Compassion is a Commodity

by marshmallownurse

3,138 Views | 14 Comments

I have been struggling with depression over my chosen profession for a long time now. This is an attempt at releasing some demons. It is my fervent hope that recording and sharing these experiences would lead to a better understanding of myself and of this crazy world we all choose to be a part of.

  1. 14

    Compassion is a Commodity

    After five days off, I drive to work singing. I'm a little off-key, but the windows are up, and my favorite songs are all queued up in preparation for the forty or so minutes my car will take to weave through 1740 traffic on my way to a place that I used to call my sanctuary. I grew up in hospitals, I used to tell anyone who asked why I would ever want to be in this profession. This is my natural habitat. But I digress..

    The point is that I've been away for five days, and I was, for once, happy to be going to work. Or, more appropriately, I was very, very hopeful that I will not feel the oppressive depression that work has been inducing lately. I want to love my profession. I employ so much conscious effort in staving off the negativity that overwhelms me when I remember that I don't know how to be anything else other than a nurse. When positive thinking, meditation, deep relaxation, venting, and all the other internet suggestions didn't work, I even sought out a therapist who might be able help me come up with other ways to start loving patient care again. That's how much I want to embrace this profession. But, again, I digress.

    I am always cheerful when I walk through those double doors. I smile, I greet everyone appropriately, I take report, I assess my patients. It's the usual routine, bolstered by all the repetitive positive self-talk ringing inside my head. This will be a good day. I love my job. I love the people I work with. I make a difference.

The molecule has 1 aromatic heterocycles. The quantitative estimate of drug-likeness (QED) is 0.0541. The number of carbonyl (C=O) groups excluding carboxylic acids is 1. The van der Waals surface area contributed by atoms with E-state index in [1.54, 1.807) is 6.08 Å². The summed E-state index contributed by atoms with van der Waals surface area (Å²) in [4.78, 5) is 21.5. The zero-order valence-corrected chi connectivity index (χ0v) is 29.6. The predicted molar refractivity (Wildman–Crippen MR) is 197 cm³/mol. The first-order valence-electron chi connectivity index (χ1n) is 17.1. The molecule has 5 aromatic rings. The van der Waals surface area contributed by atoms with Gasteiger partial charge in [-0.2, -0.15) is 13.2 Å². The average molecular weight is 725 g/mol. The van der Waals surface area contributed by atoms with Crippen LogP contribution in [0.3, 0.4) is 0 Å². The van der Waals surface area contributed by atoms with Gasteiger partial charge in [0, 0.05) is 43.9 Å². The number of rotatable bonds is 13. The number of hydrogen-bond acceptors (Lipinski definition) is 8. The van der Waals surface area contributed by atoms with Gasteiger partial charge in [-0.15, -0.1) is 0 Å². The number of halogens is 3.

Then one patient’s CIWA rises to 28 while he’s cussing at me. He swings at the staff and hurls misogynistic derogatory remarks while we empty his urinal and try to keep his trembling legs from sending him face down to the unforgiving floor. He doesn’t show an ounce of decency until first the security guard then the doctor walks in. They barely say anything to him but he’s suddenly reasonable. He gets back to bed. Even in his poor mental state, he respects them, these gentlemen who were kind enough to grace his presence for exactly two minutes.

    But the nurses who struggle to keep him safe, who rearrange the entire unit so that we can put him in a room closer to the station because he’s at such high risk of falling, who get yelled at by the doctor for calling for the nth time because he had no withdrawal medications onboard, who change his linens because, once again, this grown man has soiled himself, the bed, and the floor — we’re just female dogs and prostitutes who need to shut the hell up or we’ll get what’s coming to us.